Land in the Struggle for Social Justice: Social Movement Strategies to Secure Human Rights

ESCR-Net and member Terra de Direitos announce the release of a new publication in English, Spanish and Portuguese documenting experiences of diverse social movements that have utilized the human rights framework in their struggles for land, and the lessons they have learned in that process.

Available in English, Spanish and Portuguese, the publication documents diverse experiences by social movements using human rights in their struggles for land, and the lessons they have learned. The publication, produced by ESCR-Net and Terra de Direitos, introduces human rights – not as a narrowly defined legal concept but as a broad tool that is often useful in applying a wide range of creative strategies to realize grassroots demands related to land in the struggle for justice.

Four chapters offer several case studies that capture important experiences in the use of human rights in the context of social movements’ struggles for land. The first case describes the long struggle by the Movement for the Survival of the Ogoni People (MOSOP) in the Niger Delta, in defense of their rights to their land and against the ravages of oil extraction and resulting pollution.  It highlights several innovative, human rights-based strategies employed by MOSOP, including the Ogoni Bill of Rights, work with UN special rapporteurs and treaty bodies and other mechanisms. The second case focuses on the use of human rights by the Nairobi Peoples Settlement Network (NPSN) in order to raise awareness among, organize and mobilize residents of the city’s informal settlements. It describes how the NPSN articulated the local realities of their members with international human rights standards and translated the demands of residents into policy proposals to promote a right to adequate housing and land in Kenya’s informal settlements.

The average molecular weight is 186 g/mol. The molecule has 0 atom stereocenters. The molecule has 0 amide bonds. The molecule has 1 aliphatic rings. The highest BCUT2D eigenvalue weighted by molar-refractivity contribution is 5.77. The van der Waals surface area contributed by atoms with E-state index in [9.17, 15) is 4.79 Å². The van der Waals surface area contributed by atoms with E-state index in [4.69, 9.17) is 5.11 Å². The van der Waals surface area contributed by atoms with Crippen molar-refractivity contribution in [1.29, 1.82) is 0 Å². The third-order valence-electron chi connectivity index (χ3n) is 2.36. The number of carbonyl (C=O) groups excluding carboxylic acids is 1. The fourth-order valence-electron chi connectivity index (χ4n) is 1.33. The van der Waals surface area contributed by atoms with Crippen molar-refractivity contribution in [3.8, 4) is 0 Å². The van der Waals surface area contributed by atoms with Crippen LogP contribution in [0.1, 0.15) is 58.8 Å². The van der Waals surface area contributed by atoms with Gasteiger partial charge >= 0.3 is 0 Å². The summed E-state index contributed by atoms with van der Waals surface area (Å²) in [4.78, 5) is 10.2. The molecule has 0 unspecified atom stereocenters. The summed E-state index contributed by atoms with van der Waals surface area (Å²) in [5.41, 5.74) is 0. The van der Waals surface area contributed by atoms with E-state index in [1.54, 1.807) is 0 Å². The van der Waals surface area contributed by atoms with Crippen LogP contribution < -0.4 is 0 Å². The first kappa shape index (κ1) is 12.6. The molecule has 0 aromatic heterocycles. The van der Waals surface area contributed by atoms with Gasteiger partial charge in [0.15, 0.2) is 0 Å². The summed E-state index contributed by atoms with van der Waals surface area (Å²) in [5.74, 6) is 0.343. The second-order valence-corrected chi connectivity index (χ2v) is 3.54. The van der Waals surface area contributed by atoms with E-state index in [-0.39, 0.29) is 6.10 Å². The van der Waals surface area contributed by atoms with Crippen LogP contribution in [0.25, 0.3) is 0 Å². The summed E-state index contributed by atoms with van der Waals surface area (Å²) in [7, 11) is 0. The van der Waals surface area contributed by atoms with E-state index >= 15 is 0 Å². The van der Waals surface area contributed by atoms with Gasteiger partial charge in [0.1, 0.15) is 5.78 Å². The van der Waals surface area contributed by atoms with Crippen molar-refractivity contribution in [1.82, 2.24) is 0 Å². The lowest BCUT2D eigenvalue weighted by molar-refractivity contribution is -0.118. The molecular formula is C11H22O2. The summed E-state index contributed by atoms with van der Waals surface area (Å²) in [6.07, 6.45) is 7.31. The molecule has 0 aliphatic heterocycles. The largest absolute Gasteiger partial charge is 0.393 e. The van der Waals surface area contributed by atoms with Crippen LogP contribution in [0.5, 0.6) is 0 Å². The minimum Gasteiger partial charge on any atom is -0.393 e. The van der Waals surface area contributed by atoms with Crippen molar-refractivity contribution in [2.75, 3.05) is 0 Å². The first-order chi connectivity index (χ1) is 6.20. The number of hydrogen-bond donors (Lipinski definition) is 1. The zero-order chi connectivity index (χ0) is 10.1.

The third case examines the experience of the Platforma DhESCA (Platform for Economic, Social, Cultural and Environmental Rights in Brazil) in their collaboration with National Rapporteurs, a mechanism modeled on the United Nations Special Rapporteurs. Focusing on the work of the National Rapporteur on the Right to Land, Territory and Adequate Food, this case reviews the work of this mechanism to identify broad trends in human rights violations in the country and amplify the voices of affected communities. The final case analyzes the development and eventual adoption of the UN Declaration on the Rights of Indigenous Peoples. It narrates the long and arduous path that the indigenous rights movement followed to promote, in their own name, broad international recognition of the rights of indigenous people, including over their ancestral territories. 

The publication was made possible due to the critical contributions of the Movement for the Survival of the Ogoni People, the Nairobi  People's Settlement Network, the Indigenous Peoples’ International Centre for Policy Research and Education (Tebtebba)  and the Plataforma  DhESCA Brasil. It has also been strengthened thanks to the valuable input provided by the Pakistan Fisherfolk Forum, Abahlali  baseMjondolo, South Africa and FIAN International.

According to a reviewer from Abahlali baseMjondolo, "this document is very much rooted in a human rights paradigm which means that it  can be useful for popular movements when they interface with the law, NGOs and other human rights organisations." She also cautions us  to remember that struggles for land and justice must be diverse and always creative. Another reader from the Pakistan Fisherfolk Forum  reflected, upon reading the publication, that “human rights are within. Those are not given but provided space to be realized.” Among key lessons from the publication, this reviewer identified the need for social movements to pursue focused goals, engage in  political education and effectively be driven by, and accountable to, their grassroots members.

Available in English, Spanish and Portuguese, this manual is intended to be used broadly by social movements and human rights advocates who are exploring creative new approaches to promoting human rights in the context of land.